Using Business Policies and Procedures to Engage Employees

Four hands each holding an interlocked puzzle pieceI read an interesting article recently called How to Engage & Retain Employees by Roberta Matuson. In the article, Matuson mentioned three factors that typically appear in employee surveys of what they want from their work:

  • The opportunity for them to learn new skills
  • Control over how they do their work
  • Managers who give them the support they need to succeed

Systematizing a business (i.e., documenting the work policies and procedures that live in the heads of managers and employees) is a great opportunity to increase employee engagement. Satisfying the wants of employee and management through systemization creates many benefits for everyone. Unfortunately, this rarely happens. Why?

Employee Resistance to Policies and Procedures

Most business owners and managers prioritize business systemization somewhere between annual employee reviews and closing down the business. For those enlightened owners and managers who do allocate resources toward systematizing the business, the effort often fails to produce desired results. This is partly caused by management failing to

  • Enroll their employees in the systemization project
  • Get active participation and input from employees

Workers have good reason to resist business systemization. It’s often been the prelude to layoffs and firings. If management has detailed procedures that show step-by-step how to do employees’ work, employees often fear they’ll be let go.

Systematize the Business to Engage Employees

One key to successfully systematizing a business is for management to acknowledge employees’ fears. This is especially important when employees would have difficulty getting a new job. Following that acknowledgement, management should enroll employees in the project by showing them the benefits employees personally get from the effort. Here is how the three job factors employees typically want can be increased through business systemization.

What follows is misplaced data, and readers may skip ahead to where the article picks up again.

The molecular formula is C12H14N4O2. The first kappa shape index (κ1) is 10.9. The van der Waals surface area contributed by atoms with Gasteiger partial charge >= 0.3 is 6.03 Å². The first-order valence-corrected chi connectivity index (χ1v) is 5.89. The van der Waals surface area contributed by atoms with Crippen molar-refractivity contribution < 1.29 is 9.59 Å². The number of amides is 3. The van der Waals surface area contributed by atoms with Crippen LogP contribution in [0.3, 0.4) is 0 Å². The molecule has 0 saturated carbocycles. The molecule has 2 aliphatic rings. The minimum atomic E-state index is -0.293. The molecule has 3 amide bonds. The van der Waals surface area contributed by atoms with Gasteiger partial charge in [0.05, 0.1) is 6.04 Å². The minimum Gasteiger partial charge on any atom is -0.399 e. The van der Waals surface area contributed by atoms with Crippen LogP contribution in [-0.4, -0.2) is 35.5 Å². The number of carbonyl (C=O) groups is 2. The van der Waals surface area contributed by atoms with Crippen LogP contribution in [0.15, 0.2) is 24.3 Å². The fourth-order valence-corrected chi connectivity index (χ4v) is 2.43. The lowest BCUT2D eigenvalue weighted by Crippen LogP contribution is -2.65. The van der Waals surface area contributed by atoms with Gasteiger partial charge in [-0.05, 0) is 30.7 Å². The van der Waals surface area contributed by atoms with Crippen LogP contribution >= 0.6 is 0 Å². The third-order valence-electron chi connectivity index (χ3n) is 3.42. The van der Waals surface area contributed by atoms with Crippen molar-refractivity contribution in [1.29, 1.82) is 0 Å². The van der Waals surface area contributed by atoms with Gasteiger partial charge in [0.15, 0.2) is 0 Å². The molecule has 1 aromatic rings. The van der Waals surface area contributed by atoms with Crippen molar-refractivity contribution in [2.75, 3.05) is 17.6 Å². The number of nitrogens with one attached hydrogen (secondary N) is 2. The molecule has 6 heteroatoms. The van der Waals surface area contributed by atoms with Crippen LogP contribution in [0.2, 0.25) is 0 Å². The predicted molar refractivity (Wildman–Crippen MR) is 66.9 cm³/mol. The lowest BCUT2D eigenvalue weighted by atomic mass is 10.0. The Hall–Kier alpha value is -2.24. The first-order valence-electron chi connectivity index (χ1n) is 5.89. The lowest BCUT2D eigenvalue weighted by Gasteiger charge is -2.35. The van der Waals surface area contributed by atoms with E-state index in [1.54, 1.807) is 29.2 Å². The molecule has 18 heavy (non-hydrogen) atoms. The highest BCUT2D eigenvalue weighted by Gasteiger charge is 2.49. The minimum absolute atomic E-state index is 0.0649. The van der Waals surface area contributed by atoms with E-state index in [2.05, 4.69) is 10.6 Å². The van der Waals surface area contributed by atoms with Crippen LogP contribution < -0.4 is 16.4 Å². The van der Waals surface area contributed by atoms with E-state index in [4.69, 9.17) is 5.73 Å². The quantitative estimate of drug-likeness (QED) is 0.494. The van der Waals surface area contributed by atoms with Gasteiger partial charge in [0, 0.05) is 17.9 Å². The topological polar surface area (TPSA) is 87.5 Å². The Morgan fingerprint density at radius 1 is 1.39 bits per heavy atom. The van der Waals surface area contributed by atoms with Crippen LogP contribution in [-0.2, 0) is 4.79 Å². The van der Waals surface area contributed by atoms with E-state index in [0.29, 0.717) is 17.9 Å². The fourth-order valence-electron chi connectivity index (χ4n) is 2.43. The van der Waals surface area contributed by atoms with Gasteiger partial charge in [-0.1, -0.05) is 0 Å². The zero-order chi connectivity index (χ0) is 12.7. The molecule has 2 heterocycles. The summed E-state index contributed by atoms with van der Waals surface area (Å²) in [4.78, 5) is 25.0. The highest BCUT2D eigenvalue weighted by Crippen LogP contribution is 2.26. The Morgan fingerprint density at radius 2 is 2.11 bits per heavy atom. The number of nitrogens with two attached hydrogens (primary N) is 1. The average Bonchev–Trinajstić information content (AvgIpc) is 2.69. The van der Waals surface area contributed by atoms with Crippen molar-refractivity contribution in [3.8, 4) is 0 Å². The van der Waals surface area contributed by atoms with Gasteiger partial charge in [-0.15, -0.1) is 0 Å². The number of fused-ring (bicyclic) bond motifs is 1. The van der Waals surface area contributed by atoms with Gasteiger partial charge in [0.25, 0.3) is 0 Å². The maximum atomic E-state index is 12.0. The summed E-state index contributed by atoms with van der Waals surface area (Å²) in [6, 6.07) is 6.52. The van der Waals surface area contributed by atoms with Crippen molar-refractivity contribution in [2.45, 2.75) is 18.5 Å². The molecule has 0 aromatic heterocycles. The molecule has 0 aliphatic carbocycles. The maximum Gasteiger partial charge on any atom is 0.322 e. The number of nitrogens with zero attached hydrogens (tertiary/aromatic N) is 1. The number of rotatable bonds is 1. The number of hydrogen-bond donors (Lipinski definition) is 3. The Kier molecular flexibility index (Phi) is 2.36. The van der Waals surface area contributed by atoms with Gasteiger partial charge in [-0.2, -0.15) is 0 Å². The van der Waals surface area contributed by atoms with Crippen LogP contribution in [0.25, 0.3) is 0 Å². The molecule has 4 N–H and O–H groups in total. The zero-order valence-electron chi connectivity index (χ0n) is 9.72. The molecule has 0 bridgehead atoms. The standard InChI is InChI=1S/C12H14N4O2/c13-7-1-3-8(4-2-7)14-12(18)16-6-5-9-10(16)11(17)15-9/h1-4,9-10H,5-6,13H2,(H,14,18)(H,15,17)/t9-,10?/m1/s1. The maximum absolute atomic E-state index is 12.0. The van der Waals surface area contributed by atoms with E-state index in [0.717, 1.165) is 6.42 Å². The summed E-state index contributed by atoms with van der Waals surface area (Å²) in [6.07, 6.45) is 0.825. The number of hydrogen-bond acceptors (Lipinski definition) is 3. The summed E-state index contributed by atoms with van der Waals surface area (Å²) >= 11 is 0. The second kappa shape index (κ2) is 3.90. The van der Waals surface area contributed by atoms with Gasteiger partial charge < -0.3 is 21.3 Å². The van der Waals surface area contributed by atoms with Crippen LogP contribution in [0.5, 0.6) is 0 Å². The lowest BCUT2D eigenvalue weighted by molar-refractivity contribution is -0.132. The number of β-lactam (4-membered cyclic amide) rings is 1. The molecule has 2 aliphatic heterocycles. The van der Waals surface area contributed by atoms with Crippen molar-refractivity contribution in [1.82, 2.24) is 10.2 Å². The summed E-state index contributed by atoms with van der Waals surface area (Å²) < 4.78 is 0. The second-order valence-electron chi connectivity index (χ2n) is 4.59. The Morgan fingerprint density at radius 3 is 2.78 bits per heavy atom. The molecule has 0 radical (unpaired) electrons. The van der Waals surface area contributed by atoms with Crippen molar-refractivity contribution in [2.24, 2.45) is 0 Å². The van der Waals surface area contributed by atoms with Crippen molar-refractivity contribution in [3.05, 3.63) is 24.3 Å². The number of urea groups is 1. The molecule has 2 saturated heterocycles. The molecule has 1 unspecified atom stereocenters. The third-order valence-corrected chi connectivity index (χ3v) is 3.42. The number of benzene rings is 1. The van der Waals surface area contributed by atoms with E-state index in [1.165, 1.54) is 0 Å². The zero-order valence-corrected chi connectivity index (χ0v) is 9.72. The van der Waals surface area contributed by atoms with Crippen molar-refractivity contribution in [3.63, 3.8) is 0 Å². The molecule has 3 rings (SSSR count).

The opportunity for them to learn new skills

When an employee’s job is documented through policies and procedures, it becomes much easier to successfully transfer that knowledge to another employee. Systemization facilitates employee cross-training. It enables employees to quickly gain new skills, makes them more versatile, more valuable, and more marketable.

Control over how they do their work

When management gives employees freedom to design their workflows, employees feel respected for their job knowledge. Management should identify what the results of workflows should be, not how the work should be done. Employees who consistently produce the desired results know better than management how to do the work. By empowering employees to specify how work should be done, management creates employee ownership of that work. The work becomes something personal to employees, not just something to endure to get a paycheck.

Managers who give them the support they need to succeed

Systemization makes it easier to identify the skill sets needed to excel at individual jobs and to match jobs to employees’ own skill sets. Lateral transfers can afford employees the chance to use the skills they’re most effective with, make them more efficient, and free up time that can be used for other strategic projects to improve the company’s bottom line.

When the workflow is documented through policies and procedures, it’s much easier to identify problems such as choke points, duplicative work, and missing or late-arriving resources. It also becomes much easier for management and employees to work together to create solutions. They see the same set of steps instead of their own mental picture of the steps.

By properly enrolling employees in business systemization, business owners and managers can not only increase worker engagement, they can also begin to identify and eliminate hidden wastes (i.e. costs) from the business. Reducing hidden costs can significantly increase business profitability.


As Writing Jim, Jim Driggers provides copywriting and business process writing to owners of small and medium-sized businesses. His clients gain sales through marketing text that better resonates with their customers, and they save money when their employees follow guides rather than impulses. His clients give themselves the time to focus on what they do well when they leave their writing to Writing Jim.

For copywriting help with your print or online content or for help systematizing your business, contact Writing Jim at [email protected] or 925-231-5825. Visit for more information.

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